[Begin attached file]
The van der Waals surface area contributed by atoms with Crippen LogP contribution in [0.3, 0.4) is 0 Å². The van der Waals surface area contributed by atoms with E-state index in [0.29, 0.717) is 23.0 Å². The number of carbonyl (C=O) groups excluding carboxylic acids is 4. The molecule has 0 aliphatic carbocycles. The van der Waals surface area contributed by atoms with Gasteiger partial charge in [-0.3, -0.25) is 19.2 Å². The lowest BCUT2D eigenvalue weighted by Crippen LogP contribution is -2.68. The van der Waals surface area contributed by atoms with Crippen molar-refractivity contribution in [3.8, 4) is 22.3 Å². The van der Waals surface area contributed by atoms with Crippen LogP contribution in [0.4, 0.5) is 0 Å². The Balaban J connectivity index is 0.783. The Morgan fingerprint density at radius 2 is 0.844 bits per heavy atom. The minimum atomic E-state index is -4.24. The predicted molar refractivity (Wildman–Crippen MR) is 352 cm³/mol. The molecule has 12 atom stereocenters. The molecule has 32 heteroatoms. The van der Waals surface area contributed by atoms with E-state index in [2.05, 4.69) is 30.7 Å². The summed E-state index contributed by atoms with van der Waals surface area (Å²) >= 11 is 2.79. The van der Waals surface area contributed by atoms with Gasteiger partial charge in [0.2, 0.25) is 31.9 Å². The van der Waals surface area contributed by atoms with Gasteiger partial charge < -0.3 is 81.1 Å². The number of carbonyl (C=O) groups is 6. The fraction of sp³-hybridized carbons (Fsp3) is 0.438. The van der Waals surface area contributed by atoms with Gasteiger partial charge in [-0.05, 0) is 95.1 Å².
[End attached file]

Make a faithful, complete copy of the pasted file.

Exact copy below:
The van der Waals surface area contributed by atoms with Crippen LogP contribution in [0.3, 0.4) is 0 Å². The van der Waals surface area contributed by atoms with E-state index in [0.29, 0.717) is 23.0 Å². The number of carbonyl (C=O) groups excluding carboxylic acids is 4. The molecule has 0 aliphatic carbocycles. The van der Waals surface area contributed by atoms with Gasteiger partial charge in [-0.3, -0.25) is 19.2 Å². The lowest BCUT2D eigenvalue weighted by Crippen LogP contribution is -2.68. The van der Waals surface area contributed by atoms with Crippen molar-refractivity contribution in [3.8, 4) is 22.3 Å². The van der Waals surface area contributed by atoms with Crippen LogP contribution in [0.4, 0.5) is 0 Å². The Balaban J connectivity index is 0.783. The Morgan fingerprint density at radius 2 is 0.844 bits per heavy atom. The minimum atomic E-state index is -4.24. The predicted molar refractivity (Wildman–Crippen MR) is 352 cm³/mol. The molecule has 12 atom stereocenters. The molecule has 32 heteroatoms. The van der Waals surface area contributed by atoms with E-state index in [2.05, 4.69) is 30.7 Å². The summed E-state index contributed by atoms with van der Waals surface area (Å²) >= 11 is 2.79. The van der Waals surface area contributed by atoms with Gasteiger partial charge in [0.2, 0.25) is 31.9 Å². The van der Waals surface area contributed by atoms with Gasteiger partial charge < -0.3 is 81.1 Å². The number of carbonyl (C=O) groups is 6. The fraction of sp³-hybridized carbons (Fsp3) is 0.438. The van der Waals surface area contributed by atoms with Gasteiger partial charge in [-0.05, 0) is 95.1 Å².